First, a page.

tion of affairs here, and will now only repeat, that you may have a full view of our situation.
Morgan L. Smith's brigade is encamped on the outskirts, about 2 1/2 miles from the Courth Square (Jackson monument). Three regiments of infantry on the State Line road, one near the bridge over Wolf Creek, and another on thee Hernando road. With this brigade I have two good field batteries. I give him daily a detail of 50 cavalry to picket all approaches. I review these troops every Sunday afternoon, and think them as well instructed as any troops in service. They are full of confidence, and only need filling up with recruits to make a Numbers 1 brigade.
Denver's brigade-four Ohio regiments-occupies the right or south half of the fort, in tents, with posts assigned at the parapet for each company.
McDowell's brigade-three regiments-are in the left or north half of the entrenchments, in tents, with posts fixed. You will remember that out of this brigade, by your order, I detached the Seventy-seventh Ohio to Alton to secure the battalion of the Thirteenth Regulars. I have written again to General Wright on this subject, and hope you too will not forget that I am justly entitled to that battalion. Now that the Cincinnati stampede is passed there can be no just reason why it should not be sent me at once. It is needed to complete this brigade. In the fort I have four field batteries with platforms and embrasures, but the horses are kept in fine order, drills kept up, and they are ready at an hour's call for service.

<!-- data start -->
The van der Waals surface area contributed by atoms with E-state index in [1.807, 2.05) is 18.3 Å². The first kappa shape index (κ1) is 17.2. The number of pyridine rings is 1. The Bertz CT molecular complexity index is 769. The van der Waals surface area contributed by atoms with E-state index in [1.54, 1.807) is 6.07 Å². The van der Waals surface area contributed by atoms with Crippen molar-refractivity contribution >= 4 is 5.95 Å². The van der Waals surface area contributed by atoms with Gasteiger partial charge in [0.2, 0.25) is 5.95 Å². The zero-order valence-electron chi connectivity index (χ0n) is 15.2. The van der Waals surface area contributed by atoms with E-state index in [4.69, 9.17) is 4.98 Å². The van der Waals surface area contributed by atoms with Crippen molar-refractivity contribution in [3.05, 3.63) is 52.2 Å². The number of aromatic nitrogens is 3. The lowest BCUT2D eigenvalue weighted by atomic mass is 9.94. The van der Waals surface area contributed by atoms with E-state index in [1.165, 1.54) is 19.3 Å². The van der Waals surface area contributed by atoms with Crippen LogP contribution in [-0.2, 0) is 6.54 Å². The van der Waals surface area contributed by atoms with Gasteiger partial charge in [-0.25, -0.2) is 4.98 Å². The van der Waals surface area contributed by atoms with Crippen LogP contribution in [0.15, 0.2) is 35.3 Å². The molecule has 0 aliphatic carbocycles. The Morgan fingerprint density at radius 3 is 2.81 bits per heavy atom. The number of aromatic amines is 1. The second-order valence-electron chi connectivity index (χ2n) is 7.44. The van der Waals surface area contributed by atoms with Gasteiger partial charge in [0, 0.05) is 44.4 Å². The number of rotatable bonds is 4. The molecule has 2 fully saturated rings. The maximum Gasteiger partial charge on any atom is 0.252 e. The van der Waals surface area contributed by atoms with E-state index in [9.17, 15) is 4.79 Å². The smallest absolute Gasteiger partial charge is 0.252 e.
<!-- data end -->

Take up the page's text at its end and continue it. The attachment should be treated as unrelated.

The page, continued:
The fixed batteries-24-pounders, 32-pounders, and 8-inch howitzers-twenty-two in number, are mounted, four on the large mound, three on the small, five on the north battery, and remainder at the salients. I have four infantry companies detailed and instructed to handle these guns, and they have painted the guns and carriages, piled the shot and shell, and are now riveting with brick the breast-height. On the whole the fort (Pickering) is ready for battle. Much work yet remains to be done, but the lines are ready for defense.
I have embraced in the fort an immense cotton-shed, which furnishes fine storage to provisions, forage, camp and garrison equipage, and all things needful for a siege, and I have all my division staff in the lines. I occupy a house just across the street.
A new magazine is substantially done. Two powder-houses under the bluff are full of ammunition, and I have converted an old brewery into an ordnance shop for the repair of arms, by which we can save all broken muskets, &c. Two good roads are finished to the water within the fort, so that steamboats can land our stores there. The brush to the south of the fort is cut down to the extent of a mile. I would like much to show you the amount of work done and its adaption to public wants, and feel satisfied that you will agree with me that Memphis is now the best base of operations on the Mississippi. The citizens who used to talk of our being expelled have ceased to think so. They know we are going to stay.
The civil government also works well now, and the people begin to realize that the Northwest intends to fight till the death for the Mississippi River. This is my hobby, and I know you pardon me when I say that I am daily more and more convinced that we should hold the river absolutely and leave the interior alone. Detachments inland can always be overcome or are at great hazard, and they do not convert the people. They cannot be made to love us, but may be made to fear us, and dread the passage of troops through their country. With the Mississippi safe we could land troops at any point, and by a quick march break the